5 Day Cotswolds Road Trip Itinerary: A Comprehensive Guide

Introduction

This 5 day Cotswolds road trip itinerary based on starting from Heathrow Airport and have included maps for each day so you easily click and see what else is in the surrounding areas.

The Cotswolds is a picturesque region of England that is known for its rolling hills, quaint villages, and stunning countryside views.

Taking a road trip through the area is one of the best ways to explore it, as you can take your time and enjoy all the sights along the way.

The benefit of taking a road trip in this part of England is that you get to see all the hidden gems scattered throughout this rural landscape – from traditional pubs and charming churches to ancient castles and historic sites.

I’ve driven through the Cotswolds many times, taking time to explore the beautiful countryside and coming across quaint villages and towns along the way.

This is the best way to travel through the region partly because public transport to remote areas is non-existent but mainly for the freedom and the stop and go flexibility.

Please note the UK takes driving while using a mobile device and drinking and driving extremely seriously (see this under Practical Information at the end of this guide).

Let’s get stuck in to our 5 day Cotswold road trip itinerary.

Day 1: Cirencester and Surrounding Areas

Day 1 of our 5 day Cotswolds road trip itinerary begins at Heathrow Airport. Plug in the destination to your GPS.

Head to Cirencester via the M4 and A419, a journey of around two hours. The route takes you through picturesque countryside, including the rolling hills and quintessential villages of the Cotswolds, which are renowned for their charm and beauty.

Upon arrival in Cirencester, there are several must-see attractions worth exploring.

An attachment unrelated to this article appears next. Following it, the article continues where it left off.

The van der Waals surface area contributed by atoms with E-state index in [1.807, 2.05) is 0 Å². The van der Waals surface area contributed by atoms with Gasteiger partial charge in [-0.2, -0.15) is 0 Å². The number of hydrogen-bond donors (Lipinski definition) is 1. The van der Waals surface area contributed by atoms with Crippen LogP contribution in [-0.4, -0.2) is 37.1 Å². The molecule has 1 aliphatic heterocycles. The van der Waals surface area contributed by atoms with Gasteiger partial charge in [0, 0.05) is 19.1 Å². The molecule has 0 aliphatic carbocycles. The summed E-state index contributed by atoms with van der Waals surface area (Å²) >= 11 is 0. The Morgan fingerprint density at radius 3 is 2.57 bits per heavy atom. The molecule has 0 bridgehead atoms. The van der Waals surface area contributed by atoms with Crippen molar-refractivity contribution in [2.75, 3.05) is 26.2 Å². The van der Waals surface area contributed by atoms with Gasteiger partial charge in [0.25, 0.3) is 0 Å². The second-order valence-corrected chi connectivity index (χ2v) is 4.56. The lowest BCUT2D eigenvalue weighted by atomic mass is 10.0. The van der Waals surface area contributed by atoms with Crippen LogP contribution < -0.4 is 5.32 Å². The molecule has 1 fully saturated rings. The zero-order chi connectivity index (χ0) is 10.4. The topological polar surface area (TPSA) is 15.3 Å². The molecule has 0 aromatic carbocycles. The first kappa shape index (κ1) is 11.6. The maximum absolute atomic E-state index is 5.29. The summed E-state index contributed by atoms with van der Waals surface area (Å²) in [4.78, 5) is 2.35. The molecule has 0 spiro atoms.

Start by visiting the Corinium Museum, which tells the story of Cirencester’s Roman past. The town was once the second-largest Roman settlement in Britain, and the museum is home to an impressive collection of mosaics, sculptures, and artifacts from this period.

Next, take a stroll around the town centre and explore Cirencester’s picturesque market square, which is surrounded by elegant Georgian buildings.

The town has a rich wool heritage, and you can learn more about this at the town’s wool church, St. John the Baptist. Built in the 12th century, the church is home to some beautiful carvings and fine examples of woolen tapestries.

For lunch, Cirencester has many eateries and must-try classic British pub cuisine, such as a hearty pie or fish and chips.

In the afternoon, head to the Cotswold Water Park, which is just a short drive from the town. The park is home to over 180 lakes and offers plenty of opportunities for outdoor activities, such as hiking, cycling, and water sports.

Day 2: Chipping Campden and Broadway

Day 2 of our Cotswolds road trip itinerary, involves driving from Cirencester to the charming market town of Chipping Campden. The drive takes around an hour and a half via the A429, passing through some wonderful countryside along the way.

Once you arrive in Chipping Campden, explore its winding streets, admire the fine architecture and take in the impressive views from Dover’s Hill.

This historic market town is known for its wool trade, with many of the buildings dating back to the 14th century when it was an important trading centre.

You can find out more about the history of Chipping Campden at The Court Barn Museum. Here, you’ll learn all about how this small area became one of Europe’s great centres for weaving cloth.

Afterwards, stop off at one of Chipping Campden’s lovely tea rooms or pubs for a bite to eat before continuing your journey to Broadway – another pretty Cotswolds village that is just a short drive away.

Broadway is known for its charming high street with a selection of independent shops, galleries and eateries and it’s nice to wander around and see a slice of yesterday Britain today.

For accommodation in Broadway, you have plenty of options to choose from.

The Lygon Arms is one of the town’s most luxurious hotels, dating back to the 16th century and offering delightful rooms, fine dining, and a spa. There’s also The Broadway Hotel, a delightful family-run establishment with an excellent restaurant.